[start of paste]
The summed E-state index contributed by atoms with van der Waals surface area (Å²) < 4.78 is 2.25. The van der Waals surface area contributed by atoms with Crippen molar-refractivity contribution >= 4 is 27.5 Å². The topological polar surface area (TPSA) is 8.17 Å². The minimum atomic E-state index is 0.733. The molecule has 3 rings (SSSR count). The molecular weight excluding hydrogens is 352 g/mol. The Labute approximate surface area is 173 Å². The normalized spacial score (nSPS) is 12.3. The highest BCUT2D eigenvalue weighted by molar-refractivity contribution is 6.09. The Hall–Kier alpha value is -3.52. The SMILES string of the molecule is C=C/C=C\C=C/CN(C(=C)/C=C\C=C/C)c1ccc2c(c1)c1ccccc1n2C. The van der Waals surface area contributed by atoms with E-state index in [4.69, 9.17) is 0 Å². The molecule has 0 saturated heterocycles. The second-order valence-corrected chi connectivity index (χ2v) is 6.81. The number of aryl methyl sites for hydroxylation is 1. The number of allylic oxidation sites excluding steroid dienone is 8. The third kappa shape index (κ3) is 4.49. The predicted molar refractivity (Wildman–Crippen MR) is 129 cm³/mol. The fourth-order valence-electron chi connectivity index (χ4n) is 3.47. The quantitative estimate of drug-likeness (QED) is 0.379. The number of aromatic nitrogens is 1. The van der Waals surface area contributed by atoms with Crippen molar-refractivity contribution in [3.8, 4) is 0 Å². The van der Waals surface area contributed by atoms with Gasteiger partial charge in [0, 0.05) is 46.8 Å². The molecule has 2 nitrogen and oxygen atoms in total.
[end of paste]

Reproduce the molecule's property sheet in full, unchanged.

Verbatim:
The summed E-state index contributed by atoms with van der Waals surface area (Å²) < 4.78 is 2.25. The van der Waals surface area contributed by atoms with Crippen molar-refractivity contribution >= 4 is 27.5 Å². The topological polar surface area (TPSA) is 8.17 Å². The minimum atomic E-state index is 0.733. The molecule has 3 rings (SSSR count). The molecular weight excluding hydrogens is 352 g/mol. The Labute approximate surface area is 173 Å². The normalized spacial score (nSPS) is 12.3. The highest BCUT2D eigenvalue weighted by molar-refractivity contribution is 6.09. The Hall–Kier alpha value is -3.52. The SMILES string of the molecule is C=C/C=C\C=C/CN(C(=C)/C=C\C=C/C)c1ccc2c(c1)c1ccccc1n2C. The van der Waals surface area contributed by atoms with E-state index in [4.69, 9.17) is 0 Å². The molecule has 0 saturated heterocycles. The second-order valence-corrected chi connectivity index (χ2v) is 6.81. The number of aryl methyl sites for hydroxylation is 1. The number of allylic oxidation sites excluding steroid dienone is 8. The third kappa shape index (κ3) is 4.49. The predicted molar refractivity (Wildman–Crippen MR) is 129 cm³/mol. The fourth-order valence-electron chi connectivity index (χ4n) is 3.47. The quantitative estimate of drug-likeness (QED) is 0.379. The number of aromatic nitrogens is 1. The van der Waals surface area contributed by atoms with Crippen molar-refractivity contribution in [3.8, 4) is 0 Å². The van der Waals surface area contributed by atoms with Gasteiger partial charge in [0, 0.05) is 46.8 Å². The molecule has 2 nitrogen and oxygen atoms in total.